Digital "grain" doesn't exist. Grain in film is literally crystal grains in the emulsion that become visible because there's only so much fine detail you can record in crystals and how you needed much larger crystals to get more light sensitivity.
Noise is what digital systems get, and it's noise in the signals processing sense (signal=information, noise=randomness). This distinction is important because it's entirely possible to get digital images that are almost entirely free of noise. You simply have to stay within the dynamic range of the sensor. Most typically, this comes in the form of shooting at the native ISO with a cool sensor. What introduces noise into the image is increasing ISO, which when looked at from an electronics point of view is introducing gain via amplification circuits. The more you do this, the more you degrade the signal and increase the noise. Think of it like turning up the radio way too loud and how the sound gets distorted and fuzzy.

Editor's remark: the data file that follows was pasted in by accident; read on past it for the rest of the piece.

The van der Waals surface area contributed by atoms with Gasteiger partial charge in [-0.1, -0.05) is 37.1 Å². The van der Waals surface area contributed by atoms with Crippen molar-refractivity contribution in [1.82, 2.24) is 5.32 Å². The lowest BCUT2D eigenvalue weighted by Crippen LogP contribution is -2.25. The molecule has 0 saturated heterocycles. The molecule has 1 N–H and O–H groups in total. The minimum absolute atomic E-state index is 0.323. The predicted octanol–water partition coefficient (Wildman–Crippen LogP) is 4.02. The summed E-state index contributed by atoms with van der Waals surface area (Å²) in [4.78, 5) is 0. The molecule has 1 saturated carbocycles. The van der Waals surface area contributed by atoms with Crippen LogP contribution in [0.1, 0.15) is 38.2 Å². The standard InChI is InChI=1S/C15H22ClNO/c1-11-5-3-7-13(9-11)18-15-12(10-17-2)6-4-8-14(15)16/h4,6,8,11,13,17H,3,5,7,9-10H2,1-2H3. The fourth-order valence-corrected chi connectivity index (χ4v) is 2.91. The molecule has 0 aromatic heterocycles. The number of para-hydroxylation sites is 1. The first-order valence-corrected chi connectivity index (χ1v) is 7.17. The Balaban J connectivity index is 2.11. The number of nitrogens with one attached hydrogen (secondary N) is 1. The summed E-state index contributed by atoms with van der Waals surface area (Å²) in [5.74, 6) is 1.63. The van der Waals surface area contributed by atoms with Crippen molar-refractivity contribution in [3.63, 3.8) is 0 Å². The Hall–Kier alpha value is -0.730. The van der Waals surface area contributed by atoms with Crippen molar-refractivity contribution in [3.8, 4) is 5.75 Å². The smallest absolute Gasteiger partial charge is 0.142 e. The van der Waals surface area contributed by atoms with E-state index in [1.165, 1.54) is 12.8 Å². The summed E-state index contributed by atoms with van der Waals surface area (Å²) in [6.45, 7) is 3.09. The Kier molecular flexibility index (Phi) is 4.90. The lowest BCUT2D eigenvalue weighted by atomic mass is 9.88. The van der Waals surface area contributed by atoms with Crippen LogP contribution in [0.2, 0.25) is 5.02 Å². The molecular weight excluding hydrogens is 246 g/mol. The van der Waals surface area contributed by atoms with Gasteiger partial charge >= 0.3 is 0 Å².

Anyway, when digitizing film, there's a bunch of stuff you can do to eliminate basically all digital noise like taking panos of the film you're digitizing and stitching it together, ensuring good illumination, ETTR exposure, and exposure stacking.